What’s The Future For Inhouse Talent Acquisition Teams?

What’s The Future For Inhouse Talent Acquisition Teams?
What’s The Future For Inhouse Talent Acquisition Teams?

The last few years have been really tough for Talent Acquisition functions right across the world.

First there was COVID, all hiring pretty much went on hold and TA folk were laid off in their hundreds, if not thousands.

Then came the boom of 2022, when hiring a recruiter was statistically more difficult than hiring a software engineer, which we all know has always been classed as a “hard to fill” role.

Companies suddenly had to grow, they had no TA or Recruitment teams to meet this demand, so we saw that once in a lifetime event when recruiters where the most in-demand talent on the market.

Salaries were inflated, internal TA teams had their headcounts increased, most TA functions pretty much had carte blanche to meet the business demand.

But then the tail end of 2022 came, and into 2023 we saw hiring freezes across most sectors. Again recruiters were the first to face the brunt of it. Mass layoffs ensued, those impacted first where the people who do the recruiting, the TA folk.

But what does that when hiring levels return to whatever “normal” looks like? Are we going to repeat the mistakes of 2022 and rehire at mass, restructure our TA Teams and then when some type of slow down comes repeat the same cycle?

I’ve built and lead internal TA teams, here’s what I’d do.

I’d start looking at a hybrid model whereby I have a core internal TA function that can meet around 60-70% of the company’s “normal” hiring demand.

To cover the remaining demand, I’d bring in an RPO or more flexible embedded provider.

Well of course you’d say that Lee because you just so happen to work for an embedded provider, you’re massively bias.

Maybe that’s true, but it also makes a hell of a lot of sense. Here’s why.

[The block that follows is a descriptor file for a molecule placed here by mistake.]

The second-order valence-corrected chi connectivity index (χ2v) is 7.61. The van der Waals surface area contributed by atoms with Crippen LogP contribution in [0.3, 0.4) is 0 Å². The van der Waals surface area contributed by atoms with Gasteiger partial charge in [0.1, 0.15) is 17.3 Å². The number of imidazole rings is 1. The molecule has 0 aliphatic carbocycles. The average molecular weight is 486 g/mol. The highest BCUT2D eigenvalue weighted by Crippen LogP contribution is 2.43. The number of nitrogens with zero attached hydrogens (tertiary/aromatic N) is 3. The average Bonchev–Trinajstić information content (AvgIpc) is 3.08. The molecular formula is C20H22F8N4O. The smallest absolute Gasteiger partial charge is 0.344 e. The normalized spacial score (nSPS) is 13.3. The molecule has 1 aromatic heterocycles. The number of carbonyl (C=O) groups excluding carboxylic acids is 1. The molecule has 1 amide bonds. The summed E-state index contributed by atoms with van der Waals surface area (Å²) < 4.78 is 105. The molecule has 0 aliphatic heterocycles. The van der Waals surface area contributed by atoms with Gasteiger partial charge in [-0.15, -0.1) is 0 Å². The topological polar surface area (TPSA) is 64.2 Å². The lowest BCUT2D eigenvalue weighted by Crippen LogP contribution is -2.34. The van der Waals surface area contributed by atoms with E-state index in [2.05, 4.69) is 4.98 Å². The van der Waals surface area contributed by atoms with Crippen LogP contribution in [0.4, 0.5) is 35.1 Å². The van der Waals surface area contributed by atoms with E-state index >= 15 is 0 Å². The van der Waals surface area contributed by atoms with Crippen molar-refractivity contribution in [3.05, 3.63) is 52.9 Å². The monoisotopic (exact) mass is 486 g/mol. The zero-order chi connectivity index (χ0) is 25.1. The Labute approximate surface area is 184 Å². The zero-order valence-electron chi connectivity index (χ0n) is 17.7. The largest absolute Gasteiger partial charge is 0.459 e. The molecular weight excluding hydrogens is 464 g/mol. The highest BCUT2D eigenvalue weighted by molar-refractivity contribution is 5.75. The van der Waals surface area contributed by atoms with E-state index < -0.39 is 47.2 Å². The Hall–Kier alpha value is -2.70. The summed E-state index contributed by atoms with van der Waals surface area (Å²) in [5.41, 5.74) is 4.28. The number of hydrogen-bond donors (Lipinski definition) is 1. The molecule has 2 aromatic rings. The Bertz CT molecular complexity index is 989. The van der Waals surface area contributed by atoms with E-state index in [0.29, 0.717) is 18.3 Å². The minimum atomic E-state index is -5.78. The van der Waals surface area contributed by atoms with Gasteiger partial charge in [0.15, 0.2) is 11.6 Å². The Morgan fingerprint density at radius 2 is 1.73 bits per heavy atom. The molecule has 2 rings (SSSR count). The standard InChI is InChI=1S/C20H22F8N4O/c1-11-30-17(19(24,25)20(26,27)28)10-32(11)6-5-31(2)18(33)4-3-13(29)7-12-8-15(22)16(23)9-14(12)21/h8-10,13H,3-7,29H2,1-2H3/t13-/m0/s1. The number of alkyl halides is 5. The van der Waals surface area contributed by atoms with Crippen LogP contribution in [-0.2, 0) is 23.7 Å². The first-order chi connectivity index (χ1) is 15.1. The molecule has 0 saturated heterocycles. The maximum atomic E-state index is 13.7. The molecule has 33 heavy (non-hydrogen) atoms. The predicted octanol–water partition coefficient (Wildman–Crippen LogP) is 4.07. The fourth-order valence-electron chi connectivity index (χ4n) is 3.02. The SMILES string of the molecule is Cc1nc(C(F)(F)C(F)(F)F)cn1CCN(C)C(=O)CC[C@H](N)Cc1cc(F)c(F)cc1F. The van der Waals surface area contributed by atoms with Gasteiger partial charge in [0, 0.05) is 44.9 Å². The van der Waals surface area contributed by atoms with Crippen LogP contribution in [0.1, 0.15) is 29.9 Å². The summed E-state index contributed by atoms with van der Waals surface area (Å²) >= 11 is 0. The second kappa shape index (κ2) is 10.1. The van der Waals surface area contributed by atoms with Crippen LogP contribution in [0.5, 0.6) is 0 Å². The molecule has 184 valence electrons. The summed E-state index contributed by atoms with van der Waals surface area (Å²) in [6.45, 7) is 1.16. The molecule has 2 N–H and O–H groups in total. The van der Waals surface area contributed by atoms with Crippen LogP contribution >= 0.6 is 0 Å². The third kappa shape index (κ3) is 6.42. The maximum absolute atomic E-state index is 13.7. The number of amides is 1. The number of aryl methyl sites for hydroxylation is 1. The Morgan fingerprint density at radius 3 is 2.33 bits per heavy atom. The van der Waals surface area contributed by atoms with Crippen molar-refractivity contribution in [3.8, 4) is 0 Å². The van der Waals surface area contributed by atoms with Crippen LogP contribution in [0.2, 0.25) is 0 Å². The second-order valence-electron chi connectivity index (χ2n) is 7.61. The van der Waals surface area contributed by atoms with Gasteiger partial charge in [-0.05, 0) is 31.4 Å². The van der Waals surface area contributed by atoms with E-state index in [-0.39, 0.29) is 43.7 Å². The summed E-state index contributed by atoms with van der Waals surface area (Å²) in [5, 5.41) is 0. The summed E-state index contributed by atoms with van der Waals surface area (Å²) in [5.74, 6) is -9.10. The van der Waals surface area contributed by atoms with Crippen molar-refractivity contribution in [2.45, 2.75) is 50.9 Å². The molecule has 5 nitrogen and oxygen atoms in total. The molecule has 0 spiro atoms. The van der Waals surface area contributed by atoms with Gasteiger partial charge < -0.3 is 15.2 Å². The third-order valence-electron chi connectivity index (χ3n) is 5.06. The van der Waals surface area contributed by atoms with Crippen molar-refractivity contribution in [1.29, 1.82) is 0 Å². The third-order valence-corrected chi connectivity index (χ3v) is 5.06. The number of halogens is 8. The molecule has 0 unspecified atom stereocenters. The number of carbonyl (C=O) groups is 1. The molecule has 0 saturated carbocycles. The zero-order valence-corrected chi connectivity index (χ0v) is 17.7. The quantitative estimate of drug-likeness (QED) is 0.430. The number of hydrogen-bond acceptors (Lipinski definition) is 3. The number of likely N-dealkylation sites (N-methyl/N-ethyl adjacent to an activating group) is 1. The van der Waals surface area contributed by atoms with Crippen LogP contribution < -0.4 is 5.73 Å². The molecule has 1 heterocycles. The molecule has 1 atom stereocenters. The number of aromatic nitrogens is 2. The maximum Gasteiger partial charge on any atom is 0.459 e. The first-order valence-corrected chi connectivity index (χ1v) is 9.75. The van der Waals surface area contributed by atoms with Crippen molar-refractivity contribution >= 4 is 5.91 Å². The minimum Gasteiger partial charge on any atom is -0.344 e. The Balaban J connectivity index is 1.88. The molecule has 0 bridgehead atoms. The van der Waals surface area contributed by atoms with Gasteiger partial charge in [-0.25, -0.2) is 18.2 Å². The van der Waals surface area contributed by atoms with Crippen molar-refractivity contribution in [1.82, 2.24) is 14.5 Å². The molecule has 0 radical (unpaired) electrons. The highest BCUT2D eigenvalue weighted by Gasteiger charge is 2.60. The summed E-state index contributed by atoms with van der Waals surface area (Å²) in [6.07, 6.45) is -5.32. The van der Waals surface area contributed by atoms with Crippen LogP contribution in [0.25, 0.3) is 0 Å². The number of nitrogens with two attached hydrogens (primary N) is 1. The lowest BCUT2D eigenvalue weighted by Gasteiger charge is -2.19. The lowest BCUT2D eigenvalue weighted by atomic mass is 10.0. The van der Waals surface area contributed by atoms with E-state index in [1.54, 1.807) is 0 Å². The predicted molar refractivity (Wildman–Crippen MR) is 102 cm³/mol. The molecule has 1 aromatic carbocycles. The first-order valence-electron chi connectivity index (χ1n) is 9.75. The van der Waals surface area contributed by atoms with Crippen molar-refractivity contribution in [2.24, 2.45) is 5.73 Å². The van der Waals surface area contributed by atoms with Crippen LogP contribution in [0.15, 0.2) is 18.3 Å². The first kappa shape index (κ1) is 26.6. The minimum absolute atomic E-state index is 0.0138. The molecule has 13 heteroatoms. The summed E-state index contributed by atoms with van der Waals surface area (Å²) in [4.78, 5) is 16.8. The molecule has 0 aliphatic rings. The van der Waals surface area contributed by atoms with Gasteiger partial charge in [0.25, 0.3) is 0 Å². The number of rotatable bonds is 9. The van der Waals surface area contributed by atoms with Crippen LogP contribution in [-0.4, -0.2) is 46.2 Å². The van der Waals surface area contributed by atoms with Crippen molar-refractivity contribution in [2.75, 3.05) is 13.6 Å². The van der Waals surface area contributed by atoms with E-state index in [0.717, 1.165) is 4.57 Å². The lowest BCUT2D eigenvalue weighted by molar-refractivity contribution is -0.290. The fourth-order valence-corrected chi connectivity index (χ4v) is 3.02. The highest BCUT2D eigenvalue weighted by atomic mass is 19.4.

If hiring demand suddenly increases way beyond “normal” then I simply get more resource from the provider, when demand slows back down I decrease the resource from the provider. I’ve not had to hire anybody, I’ve not had to lay anybody off.

If demand falls off a cliff, I don’t need to lay anybody off, I just reduce the demand from the provider and then bring them back in when demand returns.

If there’s a shift in the nature of demand, tech hiring slows right down and we need to hire heavily in GTM. Do I ask my team of tech recruiters to start working on vacancies they have no expertise in or real desire to work on? Or do I just ask the provider to switch out one of their tech recruiters for a GTM recruiter?

But what about the quality of recruiters I get from embedded or RPO, they’re not as experienced or as good as the ones I could hire myself? I guess that depends on the quality of the provider you go with, for some that’s very true but for others it’s very much not the case.

But RPOs and Embedded providers are expensive? Are they really? If you factor in the costs of hiring folk, training them, their tooling (LinkedIn Recruiter licenses ain’t cheap!) and then the severance you’d have to pay when you inevitably have to lay them off again then the providers are actually costing you about the same as hiring, if not less.

And there’s another huge benefit, one that doesn’t cost a penny but can provide a huge amount of value. You are not just getting the experience and knowledge of the recruiters from the provider, you are also getting access to the knowledge and experience of their entire business.

So are we going to keep repeating the cycle of rebuilding our TA functions or are we going to start looking at models that give us more flexibility and agility?


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